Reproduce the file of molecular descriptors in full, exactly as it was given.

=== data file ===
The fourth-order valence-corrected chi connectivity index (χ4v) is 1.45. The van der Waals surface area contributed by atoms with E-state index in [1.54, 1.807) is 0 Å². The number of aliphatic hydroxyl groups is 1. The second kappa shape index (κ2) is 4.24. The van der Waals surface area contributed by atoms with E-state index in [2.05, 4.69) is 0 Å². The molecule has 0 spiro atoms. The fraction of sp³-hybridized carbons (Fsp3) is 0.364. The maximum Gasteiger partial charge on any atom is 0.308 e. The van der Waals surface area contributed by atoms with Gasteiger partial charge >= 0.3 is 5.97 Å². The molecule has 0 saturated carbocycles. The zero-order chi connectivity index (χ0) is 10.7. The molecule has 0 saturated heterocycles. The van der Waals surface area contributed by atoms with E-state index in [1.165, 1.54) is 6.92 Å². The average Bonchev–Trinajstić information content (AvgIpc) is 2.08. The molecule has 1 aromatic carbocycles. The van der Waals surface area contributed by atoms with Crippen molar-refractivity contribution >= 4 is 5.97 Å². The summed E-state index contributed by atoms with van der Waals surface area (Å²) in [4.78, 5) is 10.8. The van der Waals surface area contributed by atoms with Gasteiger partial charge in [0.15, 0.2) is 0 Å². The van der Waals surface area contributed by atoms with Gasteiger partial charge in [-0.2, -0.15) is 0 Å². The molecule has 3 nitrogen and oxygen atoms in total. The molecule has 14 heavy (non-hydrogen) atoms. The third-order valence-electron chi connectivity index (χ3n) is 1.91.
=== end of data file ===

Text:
The fourth-order valence-corrected chi connectivity index (χ4v) is 1.45. The van der Waals surface area contributed by atoms with E-state index in [1.54, 1.807) is 0 Å². The number of aliphatic hydroxyl groups is 1. The second kappa shape index (κ2) is 4.24. The van der Waals surface area contributed by atoms with E-state index in [2.05, 4.69) is 0 Å². The molecule has 0 spiro atoms. The fraction of sp³-hybridized carbons (Fsp3) is 0.364. The maximum Gasteiger partial charge on any atom is 0.308 e. The van der Waals surface area contributed by atoms with Gasteiger partial charge >= 0.3 is 5.97 Å². The molecule has 0 saturated carbocycles. The zero-order chi connectivity index (χ0) is 10.7. The molecule has 0 saturated heterocycles. The van der Waals surface area contributed by atoms with E-state index in [1.165, 1.54) is 6.92 Å². The average Bonchev–Trinajstić information content (AvgIpc) is 2.08. The molecule has 1 aromatic carbocycles. The van der Waals surface area contributed by atoms with Crippen molar-refractivity contribution >= 4 is 5.97 Å². The summed E-state index contributed by atoms with van der Waals surface area (Å²) in [4.78, 5) is 10.8. The van der Waals surface area contributed by atoms with Gasteiger partial charge in [0.15, 0.2) is 0 Å². The van der Waals surface area contributed by atoms with Gasteiger partial charge in [-0.2, -0.15) is 0 Å². The molecule has 3 nitrogen and oxygen atoms in total. The molecule has 14 heavy (non-hydrogen) atoms. The third-order valence-electron chi connectivity index (χ3n) is 1.91.